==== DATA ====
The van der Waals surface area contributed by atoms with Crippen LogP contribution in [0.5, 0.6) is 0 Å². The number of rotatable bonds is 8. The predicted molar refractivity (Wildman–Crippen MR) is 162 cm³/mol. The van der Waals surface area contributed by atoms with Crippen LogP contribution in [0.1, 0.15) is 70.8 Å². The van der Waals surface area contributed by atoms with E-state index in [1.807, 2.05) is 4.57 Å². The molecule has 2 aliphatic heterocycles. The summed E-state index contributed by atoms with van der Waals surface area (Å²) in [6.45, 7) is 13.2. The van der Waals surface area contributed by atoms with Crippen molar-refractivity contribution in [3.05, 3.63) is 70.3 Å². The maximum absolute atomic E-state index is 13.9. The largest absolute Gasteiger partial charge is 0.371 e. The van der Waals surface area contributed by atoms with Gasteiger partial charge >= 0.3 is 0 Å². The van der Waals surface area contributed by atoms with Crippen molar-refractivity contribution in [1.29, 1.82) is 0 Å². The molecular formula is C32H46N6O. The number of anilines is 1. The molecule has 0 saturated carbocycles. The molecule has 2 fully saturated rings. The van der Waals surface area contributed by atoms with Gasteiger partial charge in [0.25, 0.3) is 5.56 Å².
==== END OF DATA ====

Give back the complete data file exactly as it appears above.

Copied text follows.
The van der Waals surface area contributed by atoms with Crippen LogP contribution in [0.5, 0.6) is 0 Å². The number of rotatable bonds is 8. The predicted molar refractivity (Wildman–Crippen MR) is 162 cm³/mol. The van der Waals surface area contributed by atoms with Crippen LogP contribution in [0.1, 0.15) is 70.8 Å². The van der Waals surface area contributed by atoms with E-state index in [1.807, 2.05) is 4.57 Å². The molecule has 2 aliphatic heterocycles. The summed E-state index contributed by atoms with van der Waals surface area (Å²) in [6.45, 7) is 13.2. The van der Waals surface area contributed by atoms with Crippen molar-refractivity contribution in [3.05, 3.63) is 70.3 Å². The maximum absolute atomic E-state index is 13.9. The largest absolute Gasteiger partial charge is 0.371 e. The van der Waals surface area contributed by atoms with Gasteiger partial charge >= 0.3 is 0 Å². The van der Waals surface area contributed by atoms with Crippen molar-refractivity contribution in [1.29, 1.82) is 0 Å². The molecular formula is C32H46N6O. The number of anilines is 1. The molecule has 0 saturated carbocycles. The molecule has 2 fully saturated rings. The van der Waals surface area contributed by atoms with Gasteiger partial charge in [0.25, 0.3) is 5.56 Å².